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This past weekend, I spent my time bustling around North Carolina State University with my Bollywood-fusion dance team, Chapel Hill Chalkaa. For those that don’t know about the Indian dance circuit, Bollywood-fusion dance is a type of Indian dance that fuses together Eastern and Western styles. This genre combines Bollywood with traditional Indian forms, such as Bharathanatyam and Bhangra, and more modern styles, such as hip hop and contemporary. Not only do teams manage to learn and perfect these various styles of dance, but they must also use their routine to portray a theme. The end result is a complex and enjoyable seven-minute performance that enraptures the audience with its incorporation of a story, often inciting cheers, tears and even teaching a lesson.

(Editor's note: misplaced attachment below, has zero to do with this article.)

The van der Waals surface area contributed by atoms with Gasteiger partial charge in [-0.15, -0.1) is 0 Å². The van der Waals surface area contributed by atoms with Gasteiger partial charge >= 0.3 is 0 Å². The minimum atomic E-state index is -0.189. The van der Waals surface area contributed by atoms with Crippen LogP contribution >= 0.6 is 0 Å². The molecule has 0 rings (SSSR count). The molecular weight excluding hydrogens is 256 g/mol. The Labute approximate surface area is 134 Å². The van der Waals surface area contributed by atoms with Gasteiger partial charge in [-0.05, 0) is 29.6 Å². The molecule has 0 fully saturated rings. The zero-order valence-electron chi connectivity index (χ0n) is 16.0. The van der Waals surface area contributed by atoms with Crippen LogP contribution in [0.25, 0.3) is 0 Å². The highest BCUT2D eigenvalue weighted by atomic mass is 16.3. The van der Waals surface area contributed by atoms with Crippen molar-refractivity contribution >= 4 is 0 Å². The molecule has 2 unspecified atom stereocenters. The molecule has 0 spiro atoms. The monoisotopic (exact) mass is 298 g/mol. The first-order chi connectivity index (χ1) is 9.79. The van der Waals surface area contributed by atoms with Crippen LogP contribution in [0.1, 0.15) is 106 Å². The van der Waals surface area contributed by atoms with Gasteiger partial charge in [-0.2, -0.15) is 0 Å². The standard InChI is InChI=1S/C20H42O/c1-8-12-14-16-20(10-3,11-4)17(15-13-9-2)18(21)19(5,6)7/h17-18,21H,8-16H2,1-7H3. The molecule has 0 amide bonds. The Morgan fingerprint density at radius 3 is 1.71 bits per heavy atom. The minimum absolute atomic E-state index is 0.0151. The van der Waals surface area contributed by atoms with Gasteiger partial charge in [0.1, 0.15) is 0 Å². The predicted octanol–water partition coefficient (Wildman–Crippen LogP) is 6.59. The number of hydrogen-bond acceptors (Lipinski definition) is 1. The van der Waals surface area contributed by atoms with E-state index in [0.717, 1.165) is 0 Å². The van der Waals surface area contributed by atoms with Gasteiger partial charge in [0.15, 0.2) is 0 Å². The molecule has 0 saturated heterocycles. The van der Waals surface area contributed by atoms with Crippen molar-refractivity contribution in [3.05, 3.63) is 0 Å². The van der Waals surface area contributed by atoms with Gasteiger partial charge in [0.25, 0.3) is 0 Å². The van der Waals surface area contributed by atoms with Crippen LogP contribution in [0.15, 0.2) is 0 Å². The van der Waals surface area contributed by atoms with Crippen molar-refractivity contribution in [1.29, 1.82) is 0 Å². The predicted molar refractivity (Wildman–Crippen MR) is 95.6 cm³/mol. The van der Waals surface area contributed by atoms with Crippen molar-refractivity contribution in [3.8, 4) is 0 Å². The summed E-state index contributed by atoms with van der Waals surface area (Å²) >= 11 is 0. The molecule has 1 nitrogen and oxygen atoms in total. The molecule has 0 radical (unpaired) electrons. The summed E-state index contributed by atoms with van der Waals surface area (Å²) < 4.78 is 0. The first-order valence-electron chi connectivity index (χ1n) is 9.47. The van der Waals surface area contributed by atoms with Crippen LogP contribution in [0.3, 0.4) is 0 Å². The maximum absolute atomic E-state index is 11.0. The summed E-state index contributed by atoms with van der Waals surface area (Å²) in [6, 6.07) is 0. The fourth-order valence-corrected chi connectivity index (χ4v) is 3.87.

While all of the performances were beautifully constructed and very entertaining, one troupe in particular caught my attention. The opening act, performed by the University of Alabama at Birmingham’s team, UAB Rangeela, focused on an issue prevalent in a world where mental health is quickly becoming recognized as an important part of a person’s well-being. This team did not perform a drama or weave together a classic rom-com; instead, they chose to use their seven minutes of dance to break down stereotypes and to reveal the truth of living with bipolar disorder. They poured their heart and soul into representing the true experience of how bipolar disorder works, working to dispel common myths surrounding the disorder. The team chose to show how those suffering from the disorder actually feel and how it affects the way they are treated. But most importantly, Rangeela’s performance stressed the fact that people are not defined by their disorder–it is simply a part of who they are.

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